The Asia-Pacific region has been the dominant global video game market for many years. In 2018, it was calculated that revenue from the games market in that region alone amounted to US$71.4 billion3 (A$104.1 billion), double the revenue generated by the second-ranked U.S. gaming market. In 2018, the Chinese video game industry revenue reached 214 billion yuan (~A$45 billion), representing remarkable growth of 196 billion yuan (~A$41 billion) since 2008. With unprecedented levels of growth, the online gaming industry offers an interesting insight into the rapidly developing Asian economy.

5. Asia is ahead of the curve in implementing supply chain robotics

Asian nations are embracing robotics to counteract ageing populations and increase supply side capabilities. Manufacturing countries such as Singapore and South Korea have more robots per employee than other major nations across the world – companies understand that demographics are shifting and are investing in technology to protect their business interests.

asian technology - robot workers

6. More graduates in technology and engineering than any other region

Asia tops the leaderboard for countries with the most STEM (Science, Technology, Engineering and Mathematics) graduates, producing the innovators of the future. In 2016 China had 4.7 million STEM graduates, India 2.6 million – with North America just 600,0005.

7. Chinese companies dominate their local market but haven’t yet branched out

China’s two online giants, Tencent and Alibaba, dominate the domestic market, generating massive profits. Perhaps more interesting is that these companies have only just started to encroach on Western counterparts, representing a significant growth opportunity.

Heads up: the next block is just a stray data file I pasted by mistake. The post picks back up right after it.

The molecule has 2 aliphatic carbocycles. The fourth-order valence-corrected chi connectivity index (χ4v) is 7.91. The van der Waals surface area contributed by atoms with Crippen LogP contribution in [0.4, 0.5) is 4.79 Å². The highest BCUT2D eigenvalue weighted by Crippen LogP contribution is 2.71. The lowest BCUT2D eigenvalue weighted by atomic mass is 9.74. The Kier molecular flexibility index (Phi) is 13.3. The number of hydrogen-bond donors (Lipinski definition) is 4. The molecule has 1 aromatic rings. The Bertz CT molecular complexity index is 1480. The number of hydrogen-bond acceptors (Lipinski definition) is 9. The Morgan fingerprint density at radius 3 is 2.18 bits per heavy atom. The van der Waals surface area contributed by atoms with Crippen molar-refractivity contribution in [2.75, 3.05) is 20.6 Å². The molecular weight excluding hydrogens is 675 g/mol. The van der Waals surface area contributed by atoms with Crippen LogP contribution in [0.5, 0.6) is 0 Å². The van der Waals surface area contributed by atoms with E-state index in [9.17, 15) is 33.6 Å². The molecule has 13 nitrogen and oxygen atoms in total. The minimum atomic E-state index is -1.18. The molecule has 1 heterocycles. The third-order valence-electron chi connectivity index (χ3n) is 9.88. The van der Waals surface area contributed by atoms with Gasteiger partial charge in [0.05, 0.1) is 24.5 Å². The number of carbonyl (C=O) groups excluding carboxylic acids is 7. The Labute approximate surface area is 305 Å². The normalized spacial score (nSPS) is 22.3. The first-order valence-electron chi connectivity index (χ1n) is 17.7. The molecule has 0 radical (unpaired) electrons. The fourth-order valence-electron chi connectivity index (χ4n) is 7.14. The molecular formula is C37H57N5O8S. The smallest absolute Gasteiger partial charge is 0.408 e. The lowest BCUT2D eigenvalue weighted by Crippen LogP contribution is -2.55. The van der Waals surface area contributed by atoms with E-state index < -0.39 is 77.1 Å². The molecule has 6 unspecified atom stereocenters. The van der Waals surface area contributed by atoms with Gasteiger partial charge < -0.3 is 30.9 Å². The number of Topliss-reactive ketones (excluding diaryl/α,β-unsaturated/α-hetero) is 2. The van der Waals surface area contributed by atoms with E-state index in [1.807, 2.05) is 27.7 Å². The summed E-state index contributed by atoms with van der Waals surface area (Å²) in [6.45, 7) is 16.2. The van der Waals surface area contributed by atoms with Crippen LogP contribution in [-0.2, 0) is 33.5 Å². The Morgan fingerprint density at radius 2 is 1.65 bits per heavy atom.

Active users by platform

Source: Mary Meeker, Kleiner Perkins, Internet Trends 2018. Chart used various data points from January 2018 – May 2018.

8. 9/20 top global internet companies are based in China… and growing

The growth in Chinese technology is evident in the chart below, with companies not listed last decade now among the largest internet companies in the world. All things considered, this looks likely to continue over the next decade.

Top global internet companies ranked by market capitalisation (US$) 29 May 2018

asian technology - global internet companies by market cap

Source: Mary Meeker, Kleiner Perkins, Internet Trends 2018

Gaining exposure to Asian technology companies

ASIA Asia Technology Tigers ETF aims to track the performance of an index (before fees and expenses) that provides access to the 50 largest Asian technology and online retail companies, by market capitalisation, including Alibaba, Tencent, Baidu and – companies that are revolutionising the lives of billions of people in the Asian region, and should be well-positioned to tap into the growth potential of this region.

1. Worldometers, Asian Countries by Population, 2019
2. IMF Data, The Digital Revolution in Asia, April 2019
5. Statista and World Economic Forum, 2016

Note: There are risks associated with an investment in the Fund, including information technology sector risk, concentration risk, emerging markets risk and currency risk. For more information on risks and other features of the Fund please see the Product Disclosure Statement.

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Blair Modica